Senior Obama campaign adviser David Axelrod on Sunday defended the president’s decision to challenge a new law in Ohio that has tightened early voting deadlines for all voters except those serving in the military.
Republican Mitt Romney, who has slammed the Obama lawsuit as anti-military, on Saturday called it an “outrage.”
Mr. Axelrod said the lawsuit isn’t designed to restrict military voters, but is intended to restore those same privileges to all voting groups.
“That lawsuit stands up for the right of military service people to vote early but it wants that right for everybody in Ohio,” Mr. Axelrod told host Chris Wallace. “I don’t understand what it is about the Republican Party that they want to keep shrinking participation in our elections. That’s not a very confident party, to me.”
The Obama campaign and the Democratic National Committee last month filed a lawsuit to block the new Ohio law, which eliminated the final three days of early voting for all voters except service members.
“The brave men and women of our military make tremendous sacrifices to protect and defend our freedoms, and we should do everything we can to protect their fundamental right to vote,” the presumptive Republican candidate said on his campaign’s Facebook page.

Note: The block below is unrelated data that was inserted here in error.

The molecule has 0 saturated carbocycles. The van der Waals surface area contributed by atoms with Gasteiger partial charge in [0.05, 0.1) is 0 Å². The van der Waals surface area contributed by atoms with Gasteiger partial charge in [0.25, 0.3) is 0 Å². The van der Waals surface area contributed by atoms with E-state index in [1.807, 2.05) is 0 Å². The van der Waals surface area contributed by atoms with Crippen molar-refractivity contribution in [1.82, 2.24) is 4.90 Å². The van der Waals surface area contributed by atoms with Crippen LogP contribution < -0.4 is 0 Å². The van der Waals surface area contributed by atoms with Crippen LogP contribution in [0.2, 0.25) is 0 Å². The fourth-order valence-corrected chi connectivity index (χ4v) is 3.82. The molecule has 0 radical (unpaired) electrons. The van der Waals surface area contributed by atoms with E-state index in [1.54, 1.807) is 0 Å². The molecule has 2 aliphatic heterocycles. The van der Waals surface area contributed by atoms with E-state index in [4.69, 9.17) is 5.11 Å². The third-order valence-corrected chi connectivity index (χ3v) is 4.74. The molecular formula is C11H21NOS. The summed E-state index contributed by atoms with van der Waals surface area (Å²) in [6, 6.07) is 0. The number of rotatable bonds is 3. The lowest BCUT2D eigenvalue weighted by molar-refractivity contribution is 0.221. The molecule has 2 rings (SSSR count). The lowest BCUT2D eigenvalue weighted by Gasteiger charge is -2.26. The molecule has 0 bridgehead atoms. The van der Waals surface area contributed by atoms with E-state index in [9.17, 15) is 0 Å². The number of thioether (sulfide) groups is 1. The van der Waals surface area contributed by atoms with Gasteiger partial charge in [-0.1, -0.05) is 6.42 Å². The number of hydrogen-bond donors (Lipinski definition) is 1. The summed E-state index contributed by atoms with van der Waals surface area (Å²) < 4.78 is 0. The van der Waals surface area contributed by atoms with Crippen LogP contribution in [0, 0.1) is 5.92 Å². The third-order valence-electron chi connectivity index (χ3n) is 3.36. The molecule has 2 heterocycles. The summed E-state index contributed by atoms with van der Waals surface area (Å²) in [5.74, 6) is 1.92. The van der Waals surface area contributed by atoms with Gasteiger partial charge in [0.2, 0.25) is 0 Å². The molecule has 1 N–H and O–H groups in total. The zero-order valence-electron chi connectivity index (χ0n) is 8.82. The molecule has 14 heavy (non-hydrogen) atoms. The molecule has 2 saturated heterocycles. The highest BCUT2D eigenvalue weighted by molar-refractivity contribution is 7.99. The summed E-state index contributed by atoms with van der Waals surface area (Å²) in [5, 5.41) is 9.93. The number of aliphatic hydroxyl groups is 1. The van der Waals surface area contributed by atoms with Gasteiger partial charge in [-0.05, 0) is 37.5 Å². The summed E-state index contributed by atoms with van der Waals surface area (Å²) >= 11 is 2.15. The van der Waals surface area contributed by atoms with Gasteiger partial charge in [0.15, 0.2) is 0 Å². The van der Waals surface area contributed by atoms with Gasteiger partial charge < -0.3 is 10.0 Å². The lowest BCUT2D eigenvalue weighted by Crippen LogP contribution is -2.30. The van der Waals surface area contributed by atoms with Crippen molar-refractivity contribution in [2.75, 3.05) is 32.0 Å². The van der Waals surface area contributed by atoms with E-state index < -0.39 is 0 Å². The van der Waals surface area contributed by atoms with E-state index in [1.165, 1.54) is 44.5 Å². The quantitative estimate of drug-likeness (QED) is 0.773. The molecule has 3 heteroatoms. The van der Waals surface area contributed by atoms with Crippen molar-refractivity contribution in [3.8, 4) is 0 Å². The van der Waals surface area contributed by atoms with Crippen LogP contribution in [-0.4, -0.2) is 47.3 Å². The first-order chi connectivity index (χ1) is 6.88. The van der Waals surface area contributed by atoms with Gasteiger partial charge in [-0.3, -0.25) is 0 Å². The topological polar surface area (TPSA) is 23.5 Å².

“I stand with the 15 military groups that are defending the rights of military voters, and if I’m entrusted to be the commander-in-chief, I’ll work to protect the voting rights of our military, not undermine them,” he said.
Among the military groups that have joined the legal fight: the National Guard Association of the United States, AMVETS (American Veterans), and the Association of the U.S. Army.
The groups asked a judge late Wednesday to dismiss the Obama lawsuit.
Democrats are pushing back against voting measures adopted in states around the country by Republican-controlled legislatures. Democrats contend the voter ID laws and other restrictions, requirements and changes are designed to suppress minority turnout.
There’s a lot at stake: A Romney edge among military personnel combined with a lower turnout among traditionally Democratic constituencies could be the difference in swing-state Ohio, where 18 electoral votes are at stake and the final margin is likely to be razor-thin. No Republican has ever won the White House without capturing Ohio.
According to the Akron Beacon Journal, more than 1.7 million Ohioans voted before Election Day in 2008 — about 30 percent of all ballots cast.
Of those, nearly 100,000 votes were cast in-person in the final three days before the election.
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David Eldridge joined The Washington Times in 1999 and over the next seven years helped lead the paper’s coverage of regional politics and government, Sept. 11, and the sniper attacks of 2002. In 2006, he was named managing editor of the paper’s Web site. He came to The Times from the Telegraph in North Platte, Neb., where he served as ...
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